The brief asked for a cutting edge pavilion design that offers an extraordinary experience to sample and serve Coca-Cola to spectators. The Coca-Cola pavilion was envisaged as an architectural manifestation of youth, sports and music coming together for the London 2012 Olympic and Paralympic Games. The idea of the Coca-Cola Beatbox was born.
The Coca-Cola Beatbox uses sound as an architectural element. Through direct engagement with the pavilion’s envelope, visitors experience an ever evolving individual sound scape. The arrangement of the building’s fragmented envelope changes as the visitor ascends through a series of continuously evolving soundscapes being emitted from the cushions. The cushions are made from ETFE interlaced with exciter speaker technology that has been developed specifically for the Coca-Cola Beatbox. The visitors ascend the external ramp tapping the ETFE cushions on the journey to modify the sounds emulating from the speakers.
The design, construction, operation, disassembly and legacy aspects of the project have been developed with sustainability as a key driver. The project followed the LOCOG sustainability guidelines and the BS 8901 for Sustainable Event Management.
The environmental system aspires to utilise a Roman hypocaust system which uses a labyrinth constructed with coke cans to pre-cool the fresh air to the building. Thermal labyrinths are maze-like structures made from thermally massive materials which exchange energy with the 3057 air flowing through it. Typically, labyrinths are made from concrete, rammed earth, rocks or other high heat capacity materials. For the Coca-Cola Beatbox, it is proposed that Coca-Cola cans are used as the structural mass so as not to increase waste on site for the temporary structure.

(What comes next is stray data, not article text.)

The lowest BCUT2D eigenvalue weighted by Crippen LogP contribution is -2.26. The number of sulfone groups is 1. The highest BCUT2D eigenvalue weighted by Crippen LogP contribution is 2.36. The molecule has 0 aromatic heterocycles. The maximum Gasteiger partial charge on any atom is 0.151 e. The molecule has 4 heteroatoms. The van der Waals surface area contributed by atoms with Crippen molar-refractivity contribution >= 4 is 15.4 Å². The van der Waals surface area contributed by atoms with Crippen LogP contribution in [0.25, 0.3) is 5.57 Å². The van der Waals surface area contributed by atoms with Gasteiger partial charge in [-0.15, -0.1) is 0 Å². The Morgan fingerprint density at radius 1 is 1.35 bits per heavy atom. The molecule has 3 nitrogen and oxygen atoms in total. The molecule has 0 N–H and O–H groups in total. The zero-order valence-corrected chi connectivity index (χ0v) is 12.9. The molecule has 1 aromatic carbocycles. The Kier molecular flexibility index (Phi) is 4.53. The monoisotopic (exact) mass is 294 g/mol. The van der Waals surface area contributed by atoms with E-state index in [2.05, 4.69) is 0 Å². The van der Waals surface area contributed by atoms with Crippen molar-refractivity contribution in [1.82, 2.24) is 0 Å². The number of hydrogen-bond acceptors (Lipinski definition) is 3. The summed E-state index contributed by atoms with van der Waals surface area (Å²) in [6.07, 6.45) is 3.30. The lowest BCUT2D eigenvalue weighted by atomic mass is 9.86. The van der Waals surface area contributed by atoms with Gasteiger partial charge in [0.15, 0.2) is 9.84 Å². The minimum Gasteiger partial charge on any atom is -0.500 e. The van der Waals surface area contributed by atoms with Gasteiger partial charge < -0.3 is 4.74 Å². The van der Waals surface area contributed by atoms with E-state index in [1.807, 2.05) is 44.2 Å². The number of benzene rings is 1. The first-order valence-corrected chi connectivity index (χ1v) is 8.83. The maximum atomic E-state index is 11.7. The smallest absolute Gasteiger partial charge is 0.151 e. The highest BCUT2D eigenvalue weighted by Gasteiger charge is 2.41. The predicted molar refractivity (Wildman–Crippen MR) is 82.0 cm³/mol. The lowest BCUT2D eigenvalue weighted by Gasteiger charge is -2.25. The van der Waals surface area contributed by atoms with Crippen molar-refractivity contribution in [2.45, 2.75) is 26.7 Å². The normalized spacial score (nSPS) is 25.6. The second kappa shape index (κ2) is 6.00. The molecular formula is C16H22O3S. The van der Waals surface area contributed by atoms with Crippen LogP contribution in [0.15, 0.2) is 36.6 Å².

The liquid in the cans acts as a thermal battery, storing the chill of the night in order to reduce the daytime cooling load. During the day, the warmer daytime air is passed over the same cans where it is chilled before being delivered into the building.
Thermal labyrinths rely on a diurnal temperature variation to provide the low energy cooling source. Generally, if temperatures regularly drop below 18°C at night a labyrinth is considered viable. During the summer night time temperatures regularly drop below 18°C, so a labyrinth is considered suitable for the London climate.